Intel's mobile chief tackles wearables, LTE Advanced
with Hermann Eul, general manager and vice president of Intel's Mobile and Communications Group
Under the new leadership of CEO Brian Krzanich and President Renée James, Intel has made mobile computing a much bigger priority than in the past. However, the company still trails market leader Qualcomm (NASDAQ:QCOM) significantly, especially in terms of LTE market share. One of Krzanich's top mobile lieutenants is Hermann Eul, who is the former CEO of Infineon Wireless and is now the general manager and vice president of Intel's Mobile and Communications Group. FierceWireless Editor Phil Goldstein spoke with Eul ahead of the Intel Developer Forum this week about the company's LTE chipset plans, its take on wearable computing and Microsoft's acquisition of Nokia's hardware business. The following is an edited version of the conversation.
FierceWireless: What will Intel discuss during this week's Intel Developer Forum?
Eul: This year's theme will actually be mobile. We will be speaking quite a lot about going into the mobile market. We are expecting this conference to bring in 4,000 to 5,000 attendees from all over the world. It's a very important for us, having all of our hardware and software developers there so that they learn about our strategy, about our solutions we are delivering, in particular for the mobile experiences that we are targeting. And of course, we will officially introduce Bay Trail (Intel's new chipset line designed for tablets, due to be in products this holiday season).
FierceWireless: At a high level, Brian Krzanich and Renée James have talked a lot since assuming their new roles about how Intel is going to give more attention and a higher priority to its Atom-based mobile chipsets, putting the business on par with its Core business for PCs. But what does that mean practically in terms of pushing performance of chipsets and getting design wins?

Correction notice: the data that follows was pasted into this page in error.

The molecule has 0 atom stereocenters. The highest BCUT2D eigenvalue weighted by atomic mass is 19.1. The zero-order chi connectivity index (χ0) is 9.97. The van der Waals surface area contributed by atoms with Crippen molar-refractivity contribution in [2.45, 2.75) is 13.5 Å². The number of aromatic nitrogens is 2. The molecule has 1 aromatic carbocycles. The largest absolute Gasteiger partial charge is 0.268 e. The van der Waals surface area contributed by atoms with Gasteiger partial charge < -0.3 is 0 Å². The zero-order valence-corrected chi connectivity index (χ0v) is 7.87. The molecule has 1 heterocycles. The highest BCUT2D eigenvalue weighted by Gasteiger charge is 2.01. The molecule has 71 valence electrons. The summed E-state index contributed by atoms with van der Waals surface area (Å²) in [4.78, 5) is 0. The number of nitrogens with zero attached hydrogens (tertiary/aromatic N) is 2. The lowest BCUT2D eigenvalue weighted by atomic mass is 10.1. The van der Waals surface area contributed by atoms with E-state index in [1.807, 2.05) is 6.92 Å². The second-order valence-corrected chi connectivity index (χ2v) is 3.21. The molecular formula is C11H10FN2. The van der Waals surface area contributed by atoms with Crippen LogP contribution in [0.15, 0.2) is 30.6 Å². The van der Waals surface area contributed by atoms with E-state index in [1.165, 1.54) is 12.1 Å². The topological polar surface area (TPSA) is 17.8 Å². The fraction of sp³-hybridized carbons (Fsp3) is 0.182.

Eul: What I think is important in that context is that Bay Trail will be a 22-naometer device. It will have the new Silvermont micro-architecture on it. And it makes full use of the low-power, high-performance 3D transistors that we have available. So in that sense it pretty much already speaks to what you are mentioning, what B.K and Renée have been speaking about. We are catching up on the technology. I have also mentioned before, the next generation will be right away, 14-nanometer.
FierceWireless: But does the heightened urgency around mobile necessarily mean that it's going to translate into more design wins for Intel?
Eul: That actually has multiple vectors. One vector is to accelerate the roadmaps that we are executing, going into new, advanced processor technologies earlier than in the past, cranking up also the capabilities of the devices. Look at the Silvermont architecture. We put four Silvermonts on [the Bay Trail chip], which is maybe even as much processing as anybody could imagine would be available in this kind of form factor, this kind of power envelope. It's designed for supporting Windows and Android at the same time. It's also suitable to drive not only tablets, but also two-in-ones. It can address quite a variety of designs. And it also has additional vectors of how we engage in the market, how we enable our ODMs, how we enable our OEMs. It is a multiple-vector offensive that we are running.
FierceWireless: Intel just recently announced its first multimode LTE chipset, the XMM 7160. But when will we see Intel produce and ship an integrated system on a chip combining an applications processor and multimode LTE?
Eul: We are shipping this (the 7160) as we speak. That shows the importance of having a competitive solution in the market. It will be the second LTE commercial device out there after having quite a period of having no alternatives and a lack of competition in LTE. We have changed the world in this sense. When you see the teardowns and comparisons you will figure out that this is really a competitive solution that we are bringing to the market here. We are working on the next generation for the LTE Advanced feature set like carrier aggregation that will come to the market in 2014.